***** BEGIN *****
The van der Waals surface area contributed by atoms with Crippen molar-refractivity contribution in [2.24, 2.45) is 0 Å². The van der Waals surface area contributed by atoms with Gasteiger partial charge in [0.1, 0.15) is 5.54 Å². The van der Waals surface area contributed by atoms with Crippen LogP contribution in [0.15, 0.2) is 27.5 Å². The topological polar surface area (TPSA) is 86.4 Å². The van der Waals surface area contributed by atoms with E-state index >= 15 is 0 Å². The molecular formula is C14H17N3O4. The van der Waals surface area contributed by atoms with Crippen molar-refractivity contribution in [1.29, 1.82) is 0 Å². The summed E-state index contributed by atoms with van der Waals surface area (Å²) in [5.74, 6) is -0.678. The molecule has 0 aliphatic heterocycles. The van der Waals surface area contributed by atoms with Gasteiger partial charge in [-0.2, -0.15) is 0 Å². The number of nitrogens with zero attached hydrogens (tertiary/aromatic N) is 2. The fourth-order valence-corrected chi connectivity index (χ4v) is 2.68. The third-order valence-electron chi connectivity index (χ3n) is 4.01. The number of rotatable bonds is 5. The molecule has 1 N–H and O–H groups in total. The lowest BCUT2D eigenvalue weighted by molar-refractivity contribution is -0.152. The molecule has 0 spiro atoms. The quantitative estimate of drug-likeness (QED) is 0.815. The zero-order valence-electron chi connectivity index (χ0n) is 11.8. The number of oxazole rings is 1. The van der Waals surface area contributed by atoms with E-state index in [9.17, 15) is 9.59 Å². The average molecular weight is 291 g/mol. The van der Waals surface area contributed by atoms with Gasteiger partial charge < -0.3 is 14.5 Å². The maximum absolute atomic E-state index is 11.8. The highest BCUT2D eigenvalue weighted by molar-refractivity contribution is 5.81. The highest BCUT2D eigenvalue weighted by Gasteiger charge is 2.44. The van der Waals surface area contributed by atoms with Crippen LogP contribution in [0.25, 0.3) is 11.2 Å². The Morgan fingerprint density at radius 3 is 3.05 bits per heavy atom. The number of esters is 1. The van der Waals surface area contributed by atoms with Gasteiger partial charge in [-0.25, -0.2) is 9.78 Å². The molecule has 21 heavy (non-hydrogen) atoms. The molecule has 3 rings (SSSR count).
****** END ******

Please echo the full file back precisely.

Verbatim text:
The van der Waals surface area contributed by atoms with Crippen molar-refractivity contribution in [2.24, 2.45) is 0 Å². The van der Waals surface area contributed by atoms with Gasteiger partial charge in [0.1, 0.15) is 5.54 Å². The van der Waals surface area contributed by atoms with Crippen LogP contribution in [0.15, 0.2) is 27.5 Å². The topological polar surface area (TPSA) is 86.4 Å². The van der Waals surface area contributed by atoms with E-state index >= 15 is 0 Å². The molecular formula is C14H17N3O4. The van der Waals surface area contributed by atoms with Crippen molar-refractivity contribution in [1.29, 1.82) is 0 Å². The summed E-state index contributed by atoms with van der Waals surface area (Å²) in [5.74, 6) is -0.678. The molecule has 0 aliphatic heterocycles. The van der Waals surface area contributed by atoms with Gasteiger partial charge in [-0.2, -0.15) is 0 Å². The number of nitrogens with zero attached hydrogens (tertiary/aromatic N) is 2. The fourth-order valence-corrected chi connectivity index (χ4v) is 2.68. The third-order valence-electron chi connectivity index (χ3n) is 4.01. The number of rotatable bonds is 5. The molecule has 1 N–H and O–H groups in total. The lowest BCUT2D eigenvalue weighted by molar-refractivity contribution is -0.152. The molecule has 0 spiro atoms. The quantitative estimate of drug-likeness (QED) is 0.815. The zero-order valence-electron chi connectivity index (χ0n) is 11.8. The number of oxazole rings is 1. The van der Waals surface area contributed by atoms with E-state index in [9.17, 15) is 9.59 Å². The average molecular weight is 291 g/mol. The van der Waals surface area contributed by atoms with Gasteiger partial charge < -0.3 is 14.5 Å². The maximum absolute atomic E-state index is 11.8. The highest BCUT2D eigenvalue weighted by molar-refractivity contribution is 5.81. The highest BCUT2D eigenvalue weighted by Gasteiger charge is 2.44. The van der Waals surface area contributed by atoms with Crippen LogP contribution in [0.25, 0.3) is 11.2 Å². The Morgan fingerprint density at radius 3 is 3.05 bits per heavy atom. The number of esters is 1. The van der Waals surface area contributed by atoms with Gasteiger partial charge in [-0.25, -0.2) is 9.78 Å². The molecule has 21 heavy (non-hydrogen) atoms. The molecule has 3 rings (SSSR count).